Boom and Bust: The Effect of Entrepreneurial Inertia on Organizational Populations

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Although recent public attention has focused on boom-and-bust cycles in industries and financial markets, organizational theorists have made only limited contributions to our understanding of this issue. In this chapter, I argue that a distinctive strategic insight into the mechanisms generating boom-and-bust cycles arises from a focus on entrepreneurial inertia - the lag time exhibited by organizational founders or investors entering a market niche. While popular perceptions of boom-and-bust cycles emphasize the deleterious effect of hasty entrants or overvaluation, I suggest instead that slow, methodical entries into an organizational population or market may pose far greater threats to niche stability. This proposition is explored analytically, considering the development of U.S. medical schools since the mid-18th century. © 2006 Elsevier Ltd. All rights reserved.





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Ruef, M (2006). Boom and Bust: The Effect of Entrepreneurial Inertia on Organizational Populations. Advances in Strategic Management, 23. pp. 29–72. 10.1016/S0742-3322(06)23002-X Retrieved from

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Martin Ruef

Jack and Pamela Egan Distinguished Professor of Entrepreneurship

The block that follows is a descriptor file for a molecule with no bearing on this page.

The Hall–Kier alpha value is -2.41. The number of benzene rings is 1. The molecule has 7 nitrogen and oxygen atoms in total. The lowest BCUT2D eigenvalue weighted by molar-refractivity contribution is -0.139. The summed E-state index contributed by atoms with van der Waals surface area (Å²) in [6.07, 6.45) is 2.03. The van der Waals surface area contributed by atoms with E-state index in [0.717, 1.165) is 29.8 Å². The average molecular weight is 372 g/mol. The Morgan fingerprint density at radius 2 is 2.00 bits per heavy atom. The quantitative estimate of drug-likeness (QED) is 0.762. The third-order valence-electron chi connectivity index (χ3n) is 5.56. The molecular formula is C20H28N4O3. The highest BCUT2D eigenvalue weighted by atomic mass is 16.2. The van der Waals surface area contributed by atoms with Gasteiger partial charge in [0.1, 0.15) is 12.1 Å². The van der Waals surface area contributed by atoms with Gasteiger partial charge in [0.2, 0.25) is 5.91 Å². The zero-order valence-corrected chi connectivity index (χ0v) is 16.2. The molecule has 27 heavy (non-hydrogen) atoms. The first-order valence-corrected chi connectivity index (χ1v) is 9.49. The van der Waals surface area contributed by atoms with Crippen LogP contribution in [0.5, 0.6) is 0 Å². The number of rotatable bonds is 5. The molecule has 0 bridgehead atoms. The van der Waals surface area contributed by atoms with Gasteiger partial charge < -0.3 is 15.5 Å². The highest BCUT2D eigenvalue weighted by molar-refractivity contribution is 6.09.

My research considers the social context of entrepreneurship from both a contemporary and historical perspective. I draw on large-scale surveys of entrepreneurs in the United States to explore processes of team formation, innovation, exchange, and boundary maintenance in nascent business startups. My historical analyses address entrepreneurial activity and constraint during periods of profound institutional change. This work has considered a diverse range of sectors, including the organizational transformation of Southern agriculture and industry after the Civil War, African American entrepreneurship under Jim Crow, the transition of the U.S. healthcare system from professional monopoly to managed care, and the character of entrepreneurship during early mercantile and industrial capitalism.

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